Why You Shouldn’t Buy Cycling Shorts

Why You Shouldn’t Buy Cycling Shorts

Guest Post by Michael

Cycling shorts are the worst things ever. Everyone wears them though, right? I see people around town wearing these things everyday so how could the be bad? I mean, they’re supposed to be good…To clarify, I’m talking about cycling shorts, like these.


Cycling shorts exist to increase your performance. They allow you to ride longer distances than you’d be able to do if you wore regular shorts. They have moisture wicking padding (called a chamois) that lines up between your body and your saddle. The tight legs are designed to provide compression to your quad muscles that are supposed to provide increased circulation and blood flow. There should be some type of material that prevents the legs from riding up. These commonly feel a little bit like rubber or dried rubber cement. These shouldn’t irritate the hair on your legs or your skin but should hold them in place. But remember, cycling shorts suck.

These things suck because the waist is terribly uncomfortable. All brands are like this. There is no great brand that doesn’t do this — they’re always too tight. I could just lose a few more pounds but really, this won’t resolve the issue. Besides, there are cycling shorts that don’t suck. They’re called bib shorts and all of the pros wear them. When in doubt, look to the pros. They ride 100 miles a day so they’re going to be smart about the gear they wear.

Bib shorts are far more comfortable because they don’t have a waist band. Now, you’ll feel ridiculous when you put these on because you’ll think that everyone that sees you will laugh at you for wearing shorts with built in suspenders. Once you put on a jersey though, no one can even tell whether you’re wearing shorts or bib shorts but you’ll know because you’ll be far more comfortable than those who are wearing cycling shorts.

All brands of bib shorts are not created equally. Personally, I like Craft clothing. Craft makes triathlete clothing as well which may appeal to some readers.

There’s really only two things to look for when you buy bib shorts — the height of the waist of the shorts and the chamois quality.

Waists — Some people will prefer the lower waist and some will prefer the higher waist.

High Waist Bibs


Low Waist Bibs

The higher waist can help keep your stomach flatter and out of the way while you pedal though some people will hate the sensation of wearing a high-waisted pair of shorts. I prefer the low waist variety and could stand to use a few lbs around the midsection. The moral of the story is that you’ll really want to try these on before you buy them or if you’re shopping online, buy one of each with the intention of returning the pair you like less.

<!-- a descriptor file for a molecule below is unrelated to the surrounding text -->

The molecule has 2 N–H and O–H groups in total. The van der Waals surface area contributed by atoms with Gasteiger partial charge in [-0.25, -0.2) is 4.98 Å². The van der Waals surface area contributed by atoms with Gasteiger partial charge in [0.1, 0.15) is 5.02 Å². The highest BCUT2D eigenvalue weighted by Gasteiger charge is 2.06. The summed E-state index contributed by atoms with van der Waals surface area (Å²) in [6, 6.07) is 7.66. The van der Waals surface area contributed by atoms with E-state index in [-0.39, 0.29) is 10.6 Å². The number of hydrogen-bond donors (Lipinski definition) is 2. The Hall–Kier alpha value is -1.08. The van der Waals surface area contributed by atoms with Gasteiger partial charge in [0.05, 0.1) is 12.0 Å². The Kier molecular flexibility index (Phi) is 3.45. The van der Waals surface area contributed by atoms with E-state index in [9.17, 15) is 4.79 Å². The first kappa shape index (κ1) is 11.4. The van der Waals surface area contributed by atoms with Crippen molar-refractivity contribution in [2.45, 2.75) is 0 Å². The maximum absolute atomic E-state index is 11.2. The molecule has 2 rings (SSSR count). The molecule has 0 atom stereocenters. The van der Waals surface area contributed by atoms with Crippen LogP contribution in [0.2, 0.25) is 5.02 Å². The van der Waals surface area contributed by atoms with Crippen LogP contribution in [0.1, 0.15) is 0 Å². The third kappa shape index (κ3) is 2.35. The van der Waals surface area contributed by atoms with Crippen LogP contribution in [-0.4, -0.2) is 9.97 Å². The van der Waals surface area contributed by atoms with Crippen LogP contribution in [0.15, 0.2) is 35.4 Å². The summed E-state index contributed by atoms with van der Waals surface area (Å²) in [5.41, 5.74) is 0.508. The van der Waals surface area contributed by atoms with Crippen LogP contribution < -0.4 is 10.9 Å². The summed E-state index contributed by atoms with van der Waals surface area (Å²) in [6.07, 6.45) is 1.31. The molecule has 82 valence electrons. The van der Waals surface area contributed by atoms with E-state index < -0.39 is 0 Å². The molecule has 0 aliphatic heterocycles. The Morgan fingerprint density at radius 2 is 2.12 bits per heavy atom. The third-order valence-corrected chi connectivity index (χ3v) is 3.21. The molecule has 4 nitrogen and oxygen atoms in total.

Women’s bib shorts can look quite a bit different than men’s equivalent. I cannot give you any advice on these. I can’t even figure out how you’d get some of these on your body let alone pretend to know which is the most comfortable style. I imagine it will vary by body type.

Women's Bibs

Women's Bib


If you’re buying an Italian brand like Castelli, remember to order at least one size up. I’m 5’11” and wear an XXL and that has nothing to do with my weight. I normally wear a size L t-shirt. The American brands tend to be more size-true but they are commonly inferior in quality.

Chamois quality is very important if you want to be comfortable out there. Many people don’t know this but you are not supposed to wear underwear with cycling shorts because the chamois needs to touch your skin in order to wick moisture properly. Now that you know this, you’re probably thinking that it’s worth the money to spend an extra $30 to get the good chamois.

You want your chamois to have a smooth surface to it with a series of indentations that allow the chamois to bend to your body’s shape and not bunch up. Run your fingers over it. If there’s any variance in texture, it feels like a packing foam or a slightly dried sponge, move on. They should not have any seams on them beyond what is around the edges to attach them to the shorts. If you stick with Craft and Castelli, you’ll do fine.

Here is a brief look at the different types of chamois Craft makes. These all appear to be good quality though I’ve not seen all of these in person. Note that the tri chamois is smaller and thinner. This is so it dries faster and is easier to run in than traditionally shaped chamois are.